While admittedly the officer was within the law to cite her, why would you? She was commiting no socially damaging deed. She was eating not robbing the Wells Fargo.

    Police officers have within jobs a certain amount of discresion, don't kid me cops, you do, he\she should have used a bit at this particular time.

    If a cop wants to cite me for speeding and I was, no problem.(safety of others)
    If a cop wants to cite me for public intoxication and I was, no problem.(safety of others and myself and protection of "community standard[don't get me started on this one either])
    If a cop want to cite me for littering and I was, no problem.(protection of community standards and environmental issues)
    But eating?!?!?! , that's a big problem law or not.

    While I agree that who ever thought up the law and those who helped pass it should be hung, the officer should have let it go before the verbal warning and certainly after the disposal of the "contraband foodstuffs in a no eat zone" and it's wrapper in the most efficient and mutually beneficial way.

    Cop on a trip, 45 year old scientist perpetrator of the abhorrent crime of "contempt of cop".

    Cool Hand:
    I lived in DC for a bit, thankfully a short bit, and it had bar none the best best public transport in the nation IMHO. I can't help it if you can't stand to see/hear people eat, might want to spend some time on that issue of yours, but it has nothing to do with someones right to eat wherever they are. Oh and when I lived there I rode the Metro at least once a day in my activities and never got harrassed for eating on the trains, which I prolly did dozens of times.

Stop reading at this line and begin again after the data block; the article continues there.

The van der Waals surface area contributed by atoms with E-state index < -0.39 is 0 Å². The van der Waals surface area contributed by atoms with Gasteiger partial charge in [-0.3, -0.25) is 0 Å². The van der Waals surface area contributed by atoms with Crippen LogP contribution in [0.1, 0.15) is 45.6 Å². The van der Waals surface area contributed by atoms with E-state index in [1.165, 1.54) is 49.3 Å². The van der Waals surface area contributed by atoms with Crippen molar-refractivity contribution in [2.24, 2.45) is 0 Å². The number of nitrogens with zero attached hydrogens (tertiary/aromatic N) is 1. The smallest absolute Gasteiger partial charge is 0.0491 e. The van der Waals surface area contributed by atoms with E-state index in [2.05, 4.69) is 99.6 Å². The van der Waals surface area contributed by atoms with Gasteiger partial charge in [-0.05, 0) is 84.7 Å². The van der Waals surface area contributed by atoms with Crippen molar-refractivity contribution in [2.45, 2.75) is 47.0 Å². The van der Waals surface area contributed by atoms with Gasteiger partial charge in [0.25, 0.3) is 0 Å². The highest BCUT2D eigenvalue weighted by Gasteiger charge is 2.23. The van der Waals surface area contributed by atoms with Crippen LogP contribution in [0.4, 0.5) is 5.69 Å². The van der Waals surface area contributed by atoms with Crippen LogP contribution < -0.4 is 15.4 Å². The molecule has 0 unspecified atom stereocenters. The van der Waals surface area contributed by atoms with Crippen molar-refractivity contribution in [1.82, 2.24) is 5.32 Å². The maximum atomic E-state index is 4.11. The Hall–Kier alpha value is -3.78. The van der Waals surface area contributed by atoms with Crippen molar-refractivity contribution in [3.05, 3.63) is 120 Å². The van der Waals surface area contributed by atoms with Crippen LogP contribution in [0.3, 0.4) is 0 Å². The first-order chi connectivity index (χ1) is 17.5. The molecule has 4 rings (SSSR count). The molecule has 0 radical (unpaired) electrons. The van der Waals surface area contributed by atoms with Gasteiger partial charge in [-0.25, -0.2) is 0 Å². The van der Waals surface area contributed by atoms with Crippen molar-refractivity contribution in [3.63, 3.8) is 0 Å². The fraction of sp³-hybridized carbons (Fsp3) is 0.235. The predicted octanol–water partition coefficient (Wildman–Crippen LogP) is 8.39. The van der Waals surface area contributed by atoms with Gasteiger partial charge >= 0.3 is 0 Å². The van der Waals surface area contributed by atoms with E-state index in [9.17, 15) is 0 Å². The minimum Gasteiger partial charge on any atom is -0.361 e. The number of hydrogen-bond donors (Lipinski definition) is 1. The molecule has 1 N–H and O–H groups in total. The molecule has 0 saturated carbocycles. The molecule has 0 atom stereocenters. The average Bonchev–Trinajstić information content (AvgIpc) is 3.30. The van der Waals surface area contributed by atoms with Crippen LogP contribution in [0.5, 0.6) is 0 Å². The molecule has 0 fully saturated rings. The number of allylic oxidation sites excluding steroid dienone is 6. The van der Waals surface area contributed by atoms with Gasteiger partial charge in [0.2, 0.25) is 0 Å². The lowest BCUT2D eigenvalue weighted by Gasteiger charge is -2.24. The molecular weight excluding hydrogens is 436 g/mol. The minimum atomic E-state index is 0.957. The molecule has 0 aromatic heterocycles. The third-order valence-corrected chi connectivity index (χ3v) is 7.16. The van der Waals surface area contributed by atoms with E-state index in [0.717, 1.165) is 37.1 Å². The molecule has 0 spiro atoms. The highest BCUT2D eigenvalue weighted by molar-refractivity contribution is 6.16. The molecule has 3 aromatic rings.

18. Reno

    Reno Well-Known Member

    Cool Hand Luke, sounds to me like you have a chip on your shoulder about this. According to your view, anyone who eats while they aren't sitting at home or in a restaurant is a "slob."

    Fact is, this woman committed a non-crime. She did absolutely nothing wrong, yet was punished under a law that follows the same logic as gun control laws - no crime has been committed, there is no evidence that one will be committed, but we'd better prohibit something to make sure that no crime can be committed.
  19. spartacus2002

    spartacus2002 Well-Known Member

    So where's the ****ing crime?? Yet the officer followed her and demanded ID? Is a PayDay bar now probable cause or reasonable suspicion?

    So sorry, but I'd tell him to blow off too.

    And to quote Standing Wolf from innumberable other threads, "Yeah, but we're not a police state" :D
  20. Shovelhead

    Shovelhead Well-Known Member

    Just to post a clarification (not that it really matters) but the Wash. Post article this morning states it was a female officer.

    You MUST respect mah Authoritah!
    Eric Cartman
    Last edited: Jul 31, 2004